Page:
|Your computer is old enough that it's hard drive Windows was installed on probably has a relatively small capacity. A common cause of Windows running a lot slower than it used to in that case that we have frequently discovered is the computer user has the situation where the partition Windows was installed on is too full. |
What is the size of the C parttition and how much free space is left on it ?
If it has less than about 10% free space, Windows will run slower than it otherwise would. If it's a lot less than that, Windows will run REALLY slow.
If C is too full, you need to un-install programs you aren't using, and/or copy data there is no un-install for to elsewhere and delete the original files, and/or delete data there is no un-install for that you aren't using and no longer want.
If you have another hard drive partition that has free space available, you can un-install programs you DO use, and install them on a different hard drive partition - the vast majority of the program's data will be on the other partition, only a little of it on C including your personal files for that program - but depending on what the program is you may need to backup your personal data for it and re-install it after the porgram has been installed again.
- for a severe slowdown
- An inadequate total amount of ram being detected
Sometimes ram develops a poor connection in it's slot(s) over time - if the bios is recognizing less total ram than it used to, if that amount is inadequate for XP to run reasonably well, e.g. 256 mb or less, Windows will load slower and run slower.
Go into your bios Setup and find how much ram is being recognized.
If that amount is less than you remember it being, or if it's a lot less than the total of the capacities listed on the labels on the ram modules, or in any case .....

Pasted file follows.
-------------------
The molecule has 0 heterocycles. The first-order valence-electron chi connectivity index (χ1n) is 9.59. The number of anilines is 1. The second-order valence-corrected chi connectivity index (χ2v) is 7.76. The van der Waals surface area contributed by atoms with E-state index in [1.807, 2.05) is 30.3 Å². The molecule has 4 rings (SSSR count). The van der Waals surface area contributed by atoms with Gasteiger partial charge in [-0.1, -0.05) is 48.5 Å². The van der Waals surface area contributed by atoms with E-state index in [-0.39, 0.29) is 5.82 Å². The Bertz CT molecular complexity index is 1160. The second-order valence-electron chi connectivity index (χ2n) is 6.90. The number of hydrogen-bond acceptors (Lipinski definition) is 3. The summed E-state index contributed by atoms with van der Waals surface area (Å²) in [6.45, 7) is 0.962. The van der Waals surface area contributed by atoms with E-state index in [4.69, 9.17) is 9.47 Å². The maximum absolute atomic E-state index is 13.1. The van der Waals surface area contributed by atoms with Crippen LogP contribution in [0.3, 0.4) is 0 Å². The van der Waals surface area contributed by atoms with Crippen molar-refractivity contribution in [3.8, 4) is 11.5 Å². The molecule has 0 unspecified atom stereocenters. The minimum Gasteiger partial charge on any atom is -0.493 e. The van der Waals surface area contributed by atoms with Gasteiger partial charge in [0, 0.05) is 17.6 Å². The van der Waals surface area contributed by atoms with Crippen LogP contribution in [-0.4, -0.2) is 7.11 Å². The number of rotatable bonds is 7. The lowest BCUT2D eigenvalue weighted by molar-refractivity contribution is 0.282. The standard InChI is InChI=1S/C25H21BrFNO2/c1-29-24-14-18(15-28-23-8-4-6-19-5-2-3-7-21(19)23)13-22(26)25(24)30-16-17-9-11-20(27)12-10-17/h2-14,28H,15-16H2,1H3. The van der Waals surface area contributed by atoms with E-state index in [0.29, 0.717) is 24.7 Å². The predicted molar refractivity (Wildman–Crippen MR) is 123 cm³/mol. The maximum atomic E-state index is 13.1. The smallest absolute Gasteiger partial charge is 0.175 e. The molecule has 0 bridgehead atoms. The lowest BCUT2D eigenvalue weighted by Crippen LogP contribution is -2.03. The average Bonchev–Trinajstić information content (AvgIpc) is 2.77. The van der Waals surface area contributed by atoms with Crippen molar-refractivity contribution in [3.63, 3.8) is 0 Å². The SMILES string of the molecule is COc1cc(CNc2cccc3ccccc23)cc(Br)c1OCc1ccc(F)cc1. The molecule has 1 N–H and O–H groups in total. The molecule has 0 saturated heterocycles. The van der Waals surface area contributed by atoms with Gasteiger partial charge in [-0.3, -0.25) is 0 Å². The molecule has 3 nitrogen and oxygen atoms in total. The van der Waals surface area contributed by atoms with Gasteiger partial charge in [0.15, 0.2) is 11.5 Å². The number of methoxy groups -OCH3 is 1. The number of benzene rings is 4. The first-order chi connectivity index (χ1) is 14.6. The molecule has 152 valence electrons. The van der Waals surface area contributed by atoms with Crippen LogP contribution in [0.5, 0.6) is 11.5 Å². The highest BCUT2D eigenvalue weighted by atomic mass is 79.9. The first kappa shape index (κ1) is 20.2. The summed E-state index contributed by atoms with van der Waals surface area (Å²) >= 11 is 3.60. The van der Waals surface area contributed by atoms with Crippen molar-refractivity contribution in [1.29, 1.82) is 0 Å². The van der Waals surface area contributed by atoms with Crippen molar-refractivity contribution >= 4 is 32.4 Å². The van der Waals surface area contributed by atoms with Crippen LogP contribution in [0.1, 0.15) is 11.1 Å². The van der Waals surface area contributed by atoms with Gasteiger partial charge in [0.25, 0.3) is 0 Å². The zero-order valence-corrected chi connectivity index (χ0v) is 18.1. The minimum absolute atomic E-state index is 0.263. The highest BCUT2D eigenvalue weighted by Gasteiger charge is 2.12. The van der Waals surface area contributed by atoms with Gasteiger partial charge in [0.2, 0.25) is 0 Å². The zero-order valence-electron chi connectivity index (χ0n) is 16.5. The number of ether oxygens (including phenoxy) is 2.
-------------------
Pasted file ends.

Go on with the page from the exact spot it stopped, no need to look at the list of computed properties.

See response 2 in this - try cleaning the contacts on the ram modules, and making sure the modules are properly seated:
The following would cause the computer to run slower, but each one on it's own wouldn't account for the severity of the slowness you're describing.
- you have a data cable connection problem,
It is common to un-intentionally damage IDE data cables, especially while removing them - the 80 wire ones are more likely to be damaged. What usually happens is the cable is ripped at either edge and the wires there are either damaged or severed, often right at a connector or under it's cable clamp there, where it's hard to see - if a wire is severed but it's ends are touching, the connection is intermittent, rather than being reliable.
Another common thing is for the data cable to be separated from the connector contacts a bit after you have removed a cable - there should be no gap between the data cable and the connector - if there is press the cable against the connector to eliminate the gap.
80 wire data cables are also easily damaged at either edge if the cable is sharply creased at a fold in the cable.
Try another data cable if in doubt.
If Windows XP detects data transfer errors caused by a poor data cable connection, it will automatically make an entry in the registry that restircts the drive's max speed to PIO mode, rather than the faster UDMA mode it is capable of. The hard drive will transfer data MUCH slower than it is capable of.